Luckily there's a vibrant underground scene. It's a counter cultural movement called "cantik." It's raw, chaotic, hypersexual and very angry, where performers rely on their voices and their bodies to make music -- rather than their gods. As its detractors put it: "an unholy racket." Part punk, part poetry, part jazz, part something totally new. Gatherings occur in secret, on the outskirts of bumblefuck towns in the midwest.

Ennay's a cantik performer - a damn good one. In fact the main thrust of the series is his race to get to San Francisco to play in a big cantik festival. He spends his entire life wanting to known – and respected – for his music. But all people ever see is his godlessness. Commentary, commentary, commentary...

What made you want to create this series with Jonas?

Actually -- boring answer, sorry -- the seed-idea arose in isolation. One of those crazy high-concept gigs: what would it be like if the world ran on metaphysics instead of physics? What would an outcast look like in that culture? I approached BOOM!, they found Jonas. And oh holy hell, thank goodness they did. He's kind of come out of nowhere, at least as far as my radar's concerned. Within literally moments of starting to sketch he'd single-handedly established the look and tone of the world and its godly inhabitants.

I think he's going to be a very important talent in this industry. "Godshaper" is one of the most beautiful books I've ever seen.

"Godshaper" #1 interior page
"Godshaper" #1 interior page.

In other comics news, "Legion" debuts this week. You wrote that character extensively in X-Men Legacy. Have you seen any of it yet?

As of writing this, no. Just the trailers and teasers, like the rest of you. Got to say I'm pretty excited, though. It looks like a wonderfully creative and -- I normally hate this word, but it fits here -- quirky take on some of the themes we explored in the comic. The show makers seem to be treating the material (specifically: mental unwellness) with a touch that's both light and deep, which I fully endorse. For me the biggest gauge on its success will be whether the comedy elements constitute punching upwards or downwards.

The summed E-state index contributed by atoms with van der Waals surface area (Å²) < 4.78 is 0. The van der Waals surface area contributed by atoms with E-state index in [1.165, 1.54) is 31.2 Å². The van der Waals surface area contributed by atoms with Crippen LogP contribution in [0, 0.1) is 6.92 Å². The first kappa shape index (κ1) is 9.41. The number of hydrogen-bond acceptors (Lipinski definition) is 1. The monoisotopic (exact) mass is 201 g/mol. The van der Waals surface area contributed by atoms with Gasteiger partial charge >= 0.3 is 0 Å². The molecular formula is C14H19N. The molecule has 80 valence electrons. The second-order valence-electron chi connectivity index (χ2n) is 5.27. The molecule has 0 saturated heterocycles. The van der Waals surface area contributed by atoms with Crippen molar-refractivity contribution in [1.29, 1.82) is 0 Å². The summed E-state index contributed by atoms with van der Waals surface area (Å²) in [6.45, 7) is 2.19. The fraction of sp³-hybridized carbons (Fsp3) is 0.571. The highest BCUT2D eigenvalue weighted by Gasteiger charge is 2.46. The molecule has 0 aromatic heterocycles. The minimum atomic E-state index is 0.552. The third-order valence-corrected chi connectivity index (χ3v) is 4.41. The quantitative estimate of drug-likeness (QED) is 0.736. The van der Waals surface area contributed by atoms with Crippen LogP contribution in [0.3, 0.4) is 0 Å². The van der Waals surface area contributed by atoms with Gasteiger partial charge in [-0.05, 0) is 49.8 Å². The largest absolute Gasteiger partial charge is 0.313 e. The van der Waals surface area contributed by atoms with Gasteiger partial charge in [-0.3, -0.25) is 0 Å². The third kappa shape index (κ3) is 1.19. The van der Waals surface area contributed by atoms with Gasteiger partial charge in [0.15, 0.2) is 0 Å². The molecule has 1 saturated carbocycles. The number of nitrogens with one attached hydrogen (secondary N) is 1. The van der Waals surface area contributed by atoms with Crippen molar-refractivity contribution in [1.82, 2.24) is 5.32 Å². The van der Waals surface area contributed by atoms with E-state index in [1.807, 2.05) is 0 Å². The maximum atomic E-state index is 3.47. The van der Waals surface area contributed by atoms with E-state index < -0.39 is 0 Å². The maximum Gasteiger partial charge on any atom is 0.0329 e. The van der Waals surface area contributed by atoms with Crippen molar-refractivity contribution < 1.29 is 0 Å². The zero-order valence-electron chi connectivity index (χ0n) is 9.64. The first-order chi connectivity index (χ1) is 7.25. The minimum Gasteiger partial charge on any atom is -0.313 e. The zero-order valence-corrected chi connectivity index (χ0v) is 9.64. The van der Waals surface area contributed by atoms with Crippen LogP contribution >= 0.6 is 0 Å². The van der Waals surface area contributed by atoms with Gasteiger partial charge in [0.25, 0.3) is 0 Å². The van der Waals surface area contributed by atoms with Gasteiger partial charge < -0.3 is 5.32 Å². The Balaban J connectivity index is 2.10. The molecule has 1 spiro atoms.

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Is it surreal seeing this character you worked on so long translated to live action?

Based on what little I've seen...? Honestly, no, not especially surreal. I think the human brain is exceptionally good at compartmentalizing and rationalizing fictions, so it can absorb value without tripping-up on awkward details. It's why we don't mind that Batman appears in a dozen different books, with different costumes and continuities, in games and LEGOs and movies and '66 flashbacks and so on and so forth, all at once. They're all great stories in their own right, and as readers we understand on some secret level that we'd ruin the whole lot of them for ourselves if all we ever looked for is the places they don't match up. It's why we don't care that the details of the movie-Avengers don't perfectly tally with the details of the comics Avengers, or the same character seems to have slightly different motives in their solo book versus a team book, or yadda yadda yadda.

Basically as consumers we're sophisticated enough to accept stories on their own terms. And I think, as comics fans, we're probably a step ahead on that too, having spent our lives performing the subconscious equivalent of pretending not to notice every time a reboot or retroboot conflicts with our understanding of a character's life.

Which is the very long-winded way of saying that my David Haller was not precisely the same as the one who'd appeared in comics beforehand anyway. They're linked, they share ideas and histories, they're even abstractly the same, but they exist in separate narrative mental territories. Therefore I have absolutely no problem seeing the TV version in the same light: enjoyably linked to the comic-book work, but a clearly distinct entity.

You obviously saw plenty in the character to carry a series, but how do you think that will transfer into the world of television?

I think there's just so much you can do with a character like David. Not just in terms of the things he can do and the plots he can generate, but the sheer volume of thematic weight he can carry. He's a youngster with almost godlike power, whose single greatest enemy is his own brain. That's the sort of amazing conflict-setup which works as an allegory for pretty much any struggle, internal or external, any of us has ever faced. Instantly relatable. That's character gold.

"Godshaper" #1 interior page
"Godshaper" #1 interior page.
"Godshaper" #1 interior page
"Godshaper" #1 interior page.
"Godshaper" #1 interior page
"Godshaper" #1 interior page.

"Godshaper" #1 descends on April 12 from Si Spurrier and Jonas Goonface.